Many experts believe that individual countries cannot solve this problem. They believe that the international community needs to act together. The Great Bustard project is an example of this sort of action. People who enjoy wildlife hope that more such projects will develop in the future. They hope that the world will become a safe environment for all creatures - great and small.

Voice 2

The writers of today's programme were Elizabeth Lickiss and Steve Myersco. The producer was Steve Myersco. The voices you heard were from the United Kingdom and the United States. This programme is called ‘The Return of the Great Bustard'. Computer users can see this, and other programmes on our website at http://www.radio.english.net. You can also write to us on the website about projects like this where you live. Or you can email as at radio@english.net. Thank you for joining us for today's Spotlight programme. Goodbye.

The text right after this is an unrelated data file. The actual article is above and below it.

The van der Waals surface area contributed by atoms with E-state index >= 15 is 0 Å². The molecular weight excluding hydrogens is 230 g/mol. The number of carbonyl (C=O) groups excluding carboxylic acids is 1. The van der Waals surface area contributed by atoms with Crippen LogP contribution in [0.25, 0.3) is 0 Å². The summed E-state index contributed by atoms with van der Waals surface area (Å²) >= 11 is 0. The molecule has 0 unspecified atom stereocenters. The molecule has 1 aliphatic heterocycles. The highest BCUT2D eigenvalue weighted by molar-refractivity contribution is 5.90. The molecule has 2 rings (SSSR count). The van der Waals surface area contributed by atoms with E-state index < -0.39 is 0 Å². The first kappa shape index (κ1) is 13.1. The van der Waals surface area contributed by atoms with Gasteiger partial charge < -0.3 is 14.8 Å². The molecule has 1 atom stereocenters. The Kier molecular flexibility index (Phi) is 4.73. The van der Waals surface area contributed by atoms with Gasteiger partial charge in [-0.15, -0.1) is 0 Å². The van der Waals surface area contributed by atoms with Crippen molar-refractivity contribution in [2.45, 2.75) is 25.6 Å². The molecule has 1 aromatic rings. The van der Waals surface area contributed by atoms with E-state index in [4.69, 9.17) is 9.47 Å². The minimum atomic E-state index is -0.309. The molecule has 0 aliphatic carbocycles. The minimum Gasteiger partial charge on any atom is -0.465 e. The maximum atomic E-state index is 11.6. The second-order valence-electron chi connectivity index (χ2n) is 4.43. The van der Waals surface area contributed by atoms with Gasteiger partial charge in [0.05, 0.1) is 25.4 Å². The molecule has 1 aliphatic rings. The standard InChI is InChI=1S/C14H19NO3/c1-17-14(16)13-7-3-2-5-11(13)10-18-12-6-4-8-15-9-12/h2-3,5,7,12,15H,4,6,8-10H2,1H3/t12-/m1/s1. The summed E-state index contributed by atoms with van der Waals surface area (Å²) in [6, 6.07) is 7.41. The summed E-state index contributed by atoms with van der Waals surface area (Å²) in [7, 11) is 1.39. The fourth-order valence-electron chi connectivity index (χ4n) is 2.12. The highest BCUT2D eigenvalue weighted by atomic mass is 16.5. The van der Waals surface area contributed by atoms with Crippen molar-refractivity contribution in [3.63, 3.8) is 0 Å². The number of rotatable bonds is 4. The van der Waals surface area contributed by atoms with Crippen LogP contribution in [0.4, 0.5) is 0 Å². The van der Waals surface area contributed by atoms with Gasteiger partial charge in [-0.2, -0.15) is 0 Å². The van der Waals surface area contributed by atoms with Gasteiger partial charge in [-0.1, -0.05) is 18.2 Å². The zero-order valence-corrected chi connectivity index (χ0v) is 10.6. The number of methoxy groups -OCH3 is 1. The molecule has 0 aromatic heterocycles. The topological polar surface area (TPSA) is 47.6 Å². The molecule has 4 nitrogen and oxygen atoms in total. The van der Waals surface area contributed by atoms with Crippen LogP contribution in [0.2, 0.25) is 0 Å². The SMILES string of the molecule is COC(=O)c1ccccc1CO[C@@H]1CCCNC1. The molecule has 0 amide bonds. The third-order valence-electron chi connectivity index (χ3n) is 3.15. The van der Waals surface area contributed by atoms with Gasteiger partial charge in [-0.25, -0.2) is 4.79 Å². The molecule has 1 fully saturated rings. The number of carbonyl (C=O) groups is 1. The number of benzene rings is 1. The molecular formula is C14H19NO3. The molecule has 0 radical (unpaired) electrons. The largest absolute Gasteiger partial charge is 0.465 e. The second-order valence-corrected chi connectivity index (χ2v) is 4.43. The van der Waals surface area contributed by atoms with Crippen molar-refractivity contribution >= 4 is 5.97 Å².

Comments


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Fabio Oliveira
said on January 01, 2010

hey folks!
Just I can tell, Good work! All this SL (spotlight) maked for our community.

Thanks!

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vukhucthienthanh
said on December 18, 2010

oh !this is the first time i hear about the great Bustard. Hope someday i can see them in my country hehe

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hunxen
said on February 29, 2016

thank sportlight alot